Despite the economic downturn, Wretch (無名小站), Taiwan’s leading social networking Web site, garnered 80 percent year-on-year revenue growth last year and forecasts high double-digit sales growth this year.
“Of course business will slow down somewhat because of the current economic landscape, but we’re poised for another wonderful year and will definitely achieve our pre-set sales goal,” Wretch Chien (簡志宇), the Web site’s founder, said at a press briefing yesterday.
Wretch also officially unveiled an application aimed at users who hope to turn virtual relationships into real personal interactions. “Join” (揪團) allows subscribers to post events and invite friends as well as open up their invitations to the entire Wretch community.
“With a few simple clicks, you can advertise your event, post the date, time, location and the maximum number of people as well as keep track of who will attend your ‘Join’ with a continuous ticker counter,” said Light Lin (林弘全), manager of Wretch’s product team.
Even after the activity has ended, “Join” will consolidate participants’ photo albums, videos and blogs as well as provide a comment board, Lin said.
“Join” does not have any domestic competition in terms of scale or opportunity, though there are similar “meet face-to-face” tools on US social networking sites.
Chien said he hated words like “Web 2.0” after being asked if “Join” meant the company had progressed to “Web 3.0,” as the application combines virtual reality and everyday life.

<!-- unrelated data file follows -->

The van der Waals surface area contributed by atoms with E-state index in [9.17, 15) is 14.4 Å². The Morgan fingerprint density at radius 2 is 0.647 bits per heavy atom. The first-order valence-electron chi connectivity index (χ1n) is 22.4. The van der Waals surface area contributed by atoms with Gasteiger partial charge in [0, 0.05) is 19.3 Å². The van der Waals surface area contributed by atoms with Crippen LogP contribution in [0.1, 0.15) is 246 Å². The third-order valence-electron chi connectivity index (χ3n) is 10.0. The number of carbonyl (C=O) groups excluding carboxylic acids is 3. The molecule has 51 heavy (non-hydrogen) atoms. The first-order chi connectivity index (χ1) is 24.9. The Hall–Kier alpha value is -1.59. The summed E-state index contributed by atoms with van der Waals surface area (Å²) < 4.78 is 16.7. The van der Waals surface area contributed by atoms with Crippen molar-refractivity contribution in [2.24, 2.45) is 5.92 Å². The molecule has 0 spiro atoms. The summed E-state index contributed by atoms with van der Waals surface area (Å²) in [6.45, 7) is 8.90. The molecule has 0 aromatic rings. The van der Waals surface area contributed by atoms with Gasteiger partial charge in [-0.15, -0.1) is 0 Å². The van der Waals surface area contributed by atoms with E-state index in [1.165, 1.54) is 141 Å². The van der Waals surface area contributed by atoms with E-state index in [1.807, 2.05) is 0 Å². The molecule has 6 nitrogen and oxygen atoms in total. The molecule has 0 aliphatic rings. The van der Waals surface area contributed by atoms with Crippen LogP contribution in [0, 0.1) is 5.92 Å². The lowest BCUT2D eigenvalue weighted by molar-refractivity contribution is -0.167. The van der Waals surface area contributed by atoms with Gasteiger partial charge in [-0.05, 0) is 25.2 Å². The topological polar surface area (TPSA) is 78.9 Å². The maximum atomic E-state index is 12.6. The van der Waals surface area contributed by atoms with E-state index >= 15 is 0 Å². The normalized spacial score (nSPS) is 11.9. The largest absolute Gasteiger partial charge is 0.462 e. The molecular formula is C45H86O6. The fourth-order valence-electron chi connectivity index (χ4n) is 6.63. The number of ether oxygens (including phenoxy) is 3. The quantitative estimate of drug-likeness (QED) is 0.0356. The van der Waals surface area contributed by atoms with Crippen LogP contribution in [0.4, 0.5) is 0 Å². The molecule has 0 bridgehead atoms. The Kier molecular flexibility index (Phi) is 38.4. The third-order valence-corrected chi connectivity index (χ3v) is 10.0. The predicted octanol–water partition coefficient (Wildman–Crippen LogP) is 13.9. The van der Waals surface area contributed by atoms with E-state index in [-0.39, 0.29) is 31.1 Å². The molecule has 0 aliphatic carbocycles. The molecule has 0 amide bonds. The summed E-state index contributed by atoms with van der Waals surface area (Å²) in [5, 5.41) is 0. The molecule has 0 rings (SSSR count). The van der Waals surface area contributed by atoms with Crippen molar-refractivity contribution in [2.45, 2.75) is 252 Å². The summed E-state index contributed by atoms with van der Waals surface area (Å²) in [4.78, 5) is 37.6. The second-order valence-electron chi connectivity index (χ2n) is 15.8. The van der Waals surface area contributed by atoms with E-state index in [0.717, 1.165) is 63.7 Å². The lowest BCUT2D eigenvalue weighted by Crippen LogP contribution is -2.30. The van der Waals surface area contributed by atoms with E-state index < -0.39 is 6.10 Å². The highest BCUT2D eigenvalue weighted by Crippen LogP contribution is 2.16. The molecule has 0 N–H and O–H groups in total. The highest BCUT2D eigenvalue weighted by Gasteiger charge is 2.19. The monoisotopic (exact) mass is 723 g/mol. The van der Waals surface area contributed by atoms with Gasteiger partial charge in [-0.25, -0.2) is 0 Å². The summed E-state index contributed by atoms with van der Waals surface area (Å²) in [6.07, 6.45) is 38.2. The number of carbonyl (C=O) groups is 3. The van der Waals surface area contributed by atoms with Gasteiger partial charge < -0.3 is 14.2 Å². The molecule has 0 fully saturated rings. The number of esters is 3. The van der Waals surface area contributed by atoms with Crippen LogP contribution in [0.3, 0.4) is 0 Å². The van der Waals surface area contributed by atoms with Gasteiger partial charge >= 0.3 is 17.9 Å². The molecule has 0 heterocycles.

“To me, Internet development is simply an evolution. I despise naming Web sites, gadgets and features and then dividing them up into Internet periods,” he said.
Chien said his vision was to connect people online first, let them get to know one another and then meet in real life “because no man is an island.”
Despite having little knowledge about the service’s profitability outlook, companies have begun to post promotional events ranging from free film screenings, food tastings, sales and others events via “Join,” Wretch said.
Businesses also have the option of paying Wretch for more comprehensive promotion services.
“Companies want a one-stop shop when it comes to advertising and promotion,” Chien said.
Last year, Wretch launched Digu (嘀咕) — or “complaining” — a service that allows users to write up to 140 characters to express their feelings or tell other users what they are doing at the moment. Digu is similar to Twitter, allowing users to send and read other users’ updates.
Wretch and its related services are accessible via the Internet only, but the company plans to allow smartphone users to connect with their friends through Yahoo Mobile, Chien said.
The company is also planning to open up its Web site to outside software developers to obtain more features and gadgets, he said.